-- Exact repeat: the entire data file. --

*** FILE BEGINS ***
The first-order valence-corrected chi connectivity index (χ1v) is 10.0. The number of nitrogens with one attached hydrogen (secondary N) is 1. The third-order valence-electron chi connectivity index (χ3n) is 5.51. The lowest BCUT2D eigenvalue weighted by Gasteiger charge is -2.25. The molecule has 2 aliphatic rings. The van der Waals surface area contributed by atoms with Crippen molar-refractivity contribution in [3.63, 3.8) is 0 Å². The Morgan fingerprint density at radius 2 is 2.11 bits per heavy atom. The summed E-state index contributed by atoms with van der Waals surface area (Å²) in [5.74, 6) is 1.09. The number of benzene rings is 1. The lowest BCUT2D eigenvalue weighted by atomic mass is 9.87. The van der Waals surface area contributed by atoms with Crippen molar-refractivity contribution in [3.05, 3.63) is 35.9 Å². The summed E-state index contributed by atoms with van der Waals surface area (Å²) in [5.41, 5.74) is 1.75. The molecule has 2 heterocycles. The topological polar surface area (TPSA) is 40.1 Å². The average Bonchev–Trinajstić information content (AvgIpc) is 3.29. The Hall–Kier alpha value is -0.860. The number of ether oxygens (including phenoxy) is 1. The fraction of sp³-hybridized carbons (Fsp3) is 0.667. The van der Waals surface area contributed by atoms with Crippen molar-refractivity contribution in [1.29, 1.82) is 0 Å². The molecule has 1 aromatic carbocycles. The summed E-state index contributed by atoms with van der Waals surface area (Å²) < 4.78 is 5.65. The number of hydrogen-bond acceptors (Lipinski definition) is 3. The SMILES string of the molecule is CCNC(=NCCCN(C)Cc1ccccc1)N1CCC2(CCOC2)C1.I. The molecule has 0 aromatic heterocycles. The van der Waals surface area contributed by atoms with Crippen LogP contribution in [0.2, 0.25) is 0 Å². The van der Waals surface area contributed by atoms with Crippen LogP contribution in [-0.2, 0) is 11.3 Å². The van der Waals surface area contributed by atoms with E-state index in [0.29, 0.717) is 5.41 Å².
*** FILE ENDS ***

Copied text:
The first-order valence-corrected chi connectivity index (χ1v) is 10.0. The number of nitrogens with one attached hydrogen (secondary N) is 1. The third-order valence-electron chi connectivity index (χ3n) is 5.51. The lowest BCUT2D eigenvalue weighted by Gasteiger charge is -2.25. The molecule has 2 aliphatic rings. The van der Waals surface area contributed by atoms with Crippen molar-refractivity contribution in [3.63, 3.8) is 0 Å². The Morgan fingerprint density at radius 2 is 2.11 bits per heavy atom. The summed E-state index contributed by atoms with van der Waals surface area (Å²) in [5.74, 6) is 1.09. The number of benzene rings is 1. The lowest BCUT2D eigenvalue weighted by atomic mass is 9.87. The van der Waals surface area contributed by atoms with Crippen molar-refractivity contribution in [3.05, 3.63) is 35.9 Å². The summed E-state index contributed by atoms with van der Waals surface area (Å²) in [5.41, 5.74) is 1.75. The molecule has 2 heterocycles. The topological polar surface area (TPSA) is 40.1 Å². The average Bonchev–Trinajstić information content (AvgIpc) is 3.29. The Hall–Kier alpha value is -0.860. The number of ether oxygens (including phenoxy) is 1. The fraction of sp³-hybridized carbons (Fsp3) is 0.667. The van der Waals surface area contributed by atoms with Crippen molar-refractivity contribution in [1.29, 1.82) is 0 Å². The molecule has 1 aromatic carbocycles. The summed E-state index contributed by atoms with van der Waals surface area (Å²) < 4.78 is 5.65. The number of hydrogen-bond acceptors (Lipinski definition) is 3. The SMILES string of the molecule is CCNC(=NCCCN(C)Cc1ccccc1)N1CCC2(CCOC2)C1.I. The molecule has 0 aromatic heterocycles. The van der Waals surface area contributed by atoms with Crippen LogP contribution in [0.2, 0.25) is 0 Å². The van der Waals surface area contributed by atoms with Crippen LogP contribution in [-0.2, 0) is 11.3 Å². The van der Waals surface area contributed by atoms with E-state index in [0.29, 0.717) is 5.41 Å².